Extracellular levels of ascorbic acid (vitamin c) attainable only by high-dose, intravenous administration, are reported to have in vitro and in vivo anti-cancer and anti-viral effects in humans and animals. Ascorbic acid briefly generates extracellular hydrogen peroxide, an oxidative stress specifically toxic to cancer cells and cells infected with viruses, including HCV, but not to normal cells. High-dose, intravenous ascorbic acid has been given to large numbers of patients, particularly cancer patients, with anecdotal reports of good safety and occasional benefit. Given the foregoing, the investigators propose that there is sufficient rationale for a careful pilot study of the safety and anti-viral efficacy of infused ascorbic acid in HCV genotype 1 hepatitis.

  Eligibility

Ages Eligible for Study:   18 Years to 65 Years
Genders Eligible for Study:   Both
Accepts Healthy Volunteers:   No
Criteria

Inclusion Criteria:

  • hepatitis C, genotype 1
  • failed treatment with interferon-alpha and ribavirin
  • abstain from alcohol consumption for the duration of the study

Exclusion Criteria:

  • cirrhosis
  • decompensated liver disease
  • glucose6phosphate dehydrogenase deficiency
  • AST or ALT more than 5 times upper limit of normal
  • platelets less than 125,000
  • diabetes mellitus
  • alcohol and/or drug abuse within 1 year of screening
  Contacts and Locations
Choosing to participate in a study is an important personal decision. Talk with your doctor and family members or friends about deciding to join a study. To learn more about this study, you or your doctor may contact the study research staff using the Contacts provided below. For general information, see Learn About Clinical Studies.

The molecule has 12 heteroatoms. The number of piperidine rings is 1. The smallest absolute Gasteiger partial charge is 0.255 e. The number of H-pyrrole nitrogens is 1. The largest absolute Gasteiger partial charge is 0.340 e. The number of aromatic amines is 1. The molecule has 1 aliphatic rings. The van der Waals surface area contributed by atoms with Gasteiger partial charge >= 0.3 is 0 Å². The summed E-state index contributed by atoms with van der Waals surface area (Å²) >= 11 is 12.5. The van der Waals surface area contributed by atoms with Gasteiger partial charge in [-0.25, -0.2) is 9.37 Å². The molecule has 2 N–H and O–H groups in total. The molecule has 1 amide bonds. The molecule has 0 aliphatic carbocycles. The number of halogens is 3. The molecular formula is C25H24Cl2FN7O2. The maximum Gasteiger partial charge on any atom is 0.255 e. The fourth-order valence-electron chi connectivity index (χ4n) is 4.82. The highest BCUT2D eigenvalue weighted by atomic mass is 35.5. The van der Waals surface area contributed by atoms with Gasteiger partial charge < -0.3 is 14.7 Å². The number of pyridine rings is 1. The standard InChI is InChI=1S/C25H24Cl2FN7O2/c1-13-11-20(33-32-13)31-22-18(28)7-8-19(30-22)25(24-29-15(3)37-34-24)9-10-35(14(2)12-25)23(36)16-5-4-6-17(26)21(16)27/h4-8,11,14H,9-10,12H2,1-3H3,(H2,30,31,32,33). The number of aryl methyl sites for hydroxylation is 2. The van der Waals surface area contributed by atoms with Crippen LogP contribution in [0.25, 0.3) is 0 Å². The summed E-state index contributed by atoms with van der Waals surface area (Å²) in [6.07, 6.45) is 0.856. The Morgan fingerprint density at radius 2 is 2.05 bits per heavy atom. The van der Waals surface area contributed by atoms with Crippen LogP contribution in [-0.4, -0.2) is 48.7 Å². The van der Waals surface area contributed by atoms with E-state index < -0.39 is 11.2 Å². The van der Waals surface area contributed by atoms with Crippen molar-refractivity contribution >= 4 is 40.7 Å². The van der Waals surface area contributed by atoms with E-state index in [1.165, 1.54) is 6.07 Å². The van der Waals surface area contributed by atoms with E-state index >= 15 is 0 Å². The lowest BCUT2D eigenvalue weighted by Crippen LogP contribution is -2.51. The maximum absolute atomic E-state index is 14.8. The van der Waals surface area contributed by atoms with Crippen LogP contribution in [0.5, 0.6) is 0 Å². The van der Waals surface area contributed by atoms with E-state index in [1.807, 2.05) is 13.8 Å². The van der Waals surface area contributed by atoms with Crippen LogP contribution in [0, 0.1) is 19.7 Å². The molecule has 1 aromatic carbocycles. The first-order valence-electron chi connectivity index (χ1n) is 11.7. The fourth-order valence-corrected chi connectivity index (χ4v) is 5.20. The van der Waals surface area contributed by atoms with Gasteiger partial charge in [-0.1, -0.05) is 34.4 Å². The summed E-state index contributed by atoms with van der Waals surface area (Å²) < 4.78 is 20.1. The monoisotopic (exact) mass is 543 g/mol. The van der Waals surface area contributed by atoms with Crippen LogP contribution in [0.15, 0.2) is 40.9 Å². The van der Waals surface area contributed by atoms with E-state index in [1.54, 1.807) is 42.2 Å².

Please refer to this study by its ClinicalTrials.gov identifier: NCT01250743

Locations
United States, Kansas
University of Kansas Medical Center, Department of Integrative Medicine
Kansas City, Kansas, United States, 66160
Sponsors and Collaborators
Health Innovations, Frontier Research Institute
Investigators
Principal Investigator: Jeanne A Drisko, MD University of Kansas
Study Director: Michael A Catalano, MD Frontier Research Institute/Health Innovations
Study Chair: Terry A Grossman, MD Frontier Research Institute/Health Innovations
  More Information

Publications:
Responsible Party: Michael A Catalano MD, Research Director, Health Innovations, Frontier Research Institute
ClinicalTrials.gov Identifier: NCT01250743     History of Changes
Other Study ID Numbers: FRI-101
Study First Received: November 29, 2010
Last Updated: February 17, 2011
Health Authority: United States: Food and Drug Administration

Keywords provided by Health Innovations, Frontier Research Institute:
genotype 1

Additional relevant MeSH terms:
Hepatitis
Hepatitis A
Hepatitis C
Liver Diseases
Digestive System Diseases
Hepatitis, Viral, Human
Virus Diseases
Enterovirus Infections
Picornaviridae Infections
RNA Virus Infections
Flaviviridae Infections
Ascorbic Acid
Vitamins
Antioxidants
Molecular Mechanisms of Pharmacological Action
Pharmacologic Actions
Protective Agents
Physiological Effects of Drugs
Micronutrients
Growth Substances

ClinicalTrials.gov processed this record on August 26, 2014